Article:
$\endgroup$
9
  • $\begingroup$ Try and formalise this. For example, define $f_n(x \in [0, 1]) \to (a_i) $ the sequence corresponding to "decimal" base-n. Define $F_m((a_j)) \to [0, 1]$ mapping a decimal base-m sequence back. See if you can construct a bijection from $f_6$ and $F_{12}$. I got stuck over handling the dual expansion case you refer to. $\endgroup$ Apr 5, 2021 at 8:07
  • $\begingroup$ @TomCollinge I think what I wrote should be an explicit bijection but let me know if anything isn't clear as written. In terms of your functions I take $F_m^{-1}\circ f_n(x)$ for $x$ with infinitely many non-zero terms, choosing the element in the pre-image with infinitely many non-zero terms in ambiguous cases, and map the $x$ with finitely many non-zero terms as described above. $\endgroup$ Apr 5, 2021 at 8:23
  • $\begingroup$ The idea is we partition the domain into the finite sequences and the strictly infinite sequences, take one bijection between the strictly infinite parts and another between the finite parts. $\endgroup$ Apr 5, 2021 at 8:26
  • $\begingroup$ I think other than for $0$ all $x \in [0, 1]$ have an infinite expansion in any base. For example in base $10$, replace a final $8$ digit in a finite expansion by $799999999....$. So then when you exercise your choice of expression $f(x)$ doesn't produce any finite sequences (except (0)) ? $\endgroup$ Apr 5, 2021 at 8:33
  • 1
    $\begingroup$ Thanks, this is a good answer! $\endgroup$ Apr 5, 2021 at 8:50
2
$\begingroup$

Speculations too long for a comment.

I agree that the accepted answer from @AlexanderTenenbaum works. However, deciding whether a sequence contains only a finite number of $0$s requires examining the whole thing - so no sequential algorithm can construct the image of a sequence under this bijection.

Contrast that with the OP's example. Whenever the symbol sets have cardinality $j$ and $j^n$ there's a bijection between lists that is constructed sequentially.

I wonder whether that's the only case where such an algorithm exists. How would you formulate that conjecture? This touches on the old philosophical arguments on completed versus potential infinities.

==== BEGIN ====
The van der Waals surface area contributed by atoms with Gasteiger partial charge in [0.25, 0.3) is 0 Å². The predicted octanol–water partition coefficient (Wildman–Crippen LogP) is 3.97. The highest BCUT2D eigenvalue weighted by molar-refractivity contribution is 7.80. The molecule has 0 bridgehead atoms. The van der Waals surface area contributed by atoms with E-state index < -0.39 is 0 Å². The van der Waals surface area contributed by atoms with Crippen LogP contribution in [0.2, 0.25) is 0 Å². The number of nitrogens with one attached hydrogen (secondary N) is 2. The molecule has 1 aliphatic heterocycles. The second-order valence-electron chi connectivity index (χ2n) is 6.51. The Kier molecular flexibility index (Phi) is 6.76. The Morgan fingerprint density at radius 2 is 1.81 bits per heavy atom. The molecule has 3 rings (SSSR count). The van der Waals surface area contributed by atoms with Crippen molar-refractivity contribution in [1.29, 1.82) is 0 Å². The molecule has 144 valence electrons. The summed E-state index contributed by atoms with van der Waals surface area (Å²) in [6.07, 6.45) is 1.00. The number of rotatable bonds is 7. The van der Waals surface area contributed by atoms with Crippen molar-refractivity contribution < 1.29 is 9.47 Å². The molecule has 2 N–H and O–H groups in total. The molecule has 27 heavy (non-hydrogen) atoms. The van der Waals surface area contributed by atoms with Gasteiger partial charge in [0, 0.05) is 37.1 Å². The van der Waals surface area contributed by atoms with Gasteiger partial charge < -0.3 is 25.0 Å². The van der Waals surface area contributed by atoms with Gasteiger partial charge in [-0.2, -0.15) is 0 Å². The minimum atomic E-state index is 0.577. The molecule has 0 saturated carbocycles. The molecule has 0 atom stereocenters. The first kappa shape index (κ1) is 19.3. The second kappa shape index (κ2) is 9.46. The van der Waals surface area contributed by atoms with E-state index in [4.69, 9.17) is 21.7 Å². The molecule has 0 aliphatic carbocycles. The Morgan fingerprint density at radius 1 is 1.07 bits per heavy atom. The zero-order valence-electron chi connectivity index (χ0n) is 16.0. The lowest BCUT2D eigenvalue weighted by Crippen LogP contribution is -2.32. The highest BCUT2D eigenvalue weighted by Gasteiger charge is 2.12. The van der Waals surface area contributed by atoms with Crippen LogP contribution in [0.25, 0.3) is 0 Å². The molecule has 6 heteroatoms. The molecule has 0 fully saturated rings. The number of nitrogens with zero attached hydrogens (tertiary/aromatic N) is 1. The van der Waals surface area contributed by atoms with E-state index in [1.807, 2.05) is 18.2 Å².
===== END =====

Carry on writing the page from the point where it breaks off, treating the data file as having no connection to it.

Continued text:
$\endgroup$
4
  • $\begingroup$ This would exactly be a homeomorphism given the canonical topology on the spaces (we view the space of $\{0,\dots,n\}$-sequences as $\{0,\dots,n\}^{\mathbb{N}}$ and take the discrete topology on each $\{0,\dots,n\}$ and the product topology on the entire space). I was wondering this too, and if I have time this week I'll try to figure out whether they are homeomorphic and let you know. (I suspect they are, but haven't quite figured it out yet). $\endgroup$ Apr 6, 2021 at 14:34
  • $\begingroup$ As a follow up you should be able to trace through the argument in section 2 here www2.math.ethz.ch/education/bachelor/seminars/hs2011/p-adic/… to see why they are homeomorphic. The sequence space on $\{0,\dots,n-1\}$ should be homeomorphic to $C^{(n)}$ for the same reason the sequence space on $\{0,1\}$ is homeomorphic to $C$. They only consider prime $n$ because their motivation is $p$-adic integers but it should work just as well for composite $n$. $\endgroup$ Apr 6, 2021 at 14:42
  • $\begingroup$ You should be able to use the proof of lemma 2.7 to get an explicit homeomorphism, but I haven't read it very closely and it seems like a bit of a pain. $\endgroup$ Apr 6, 2021 at 14:43
  • $\begingroup$ Thanks for this discussion. I'm actually interested right now in beforementioned conjugacies between odometers on these spaces and how do they look like. Knowing how homeomorphisms look like should be the first step. $\endgroup$ Apr 7, 2021 at 17:39

Your Answer

By clicking “Post Your Answer”, you agree to our terms of service, privacy policy and cookie policy

Not the answer you're looking for? Browse other questions tagged or ask your own question.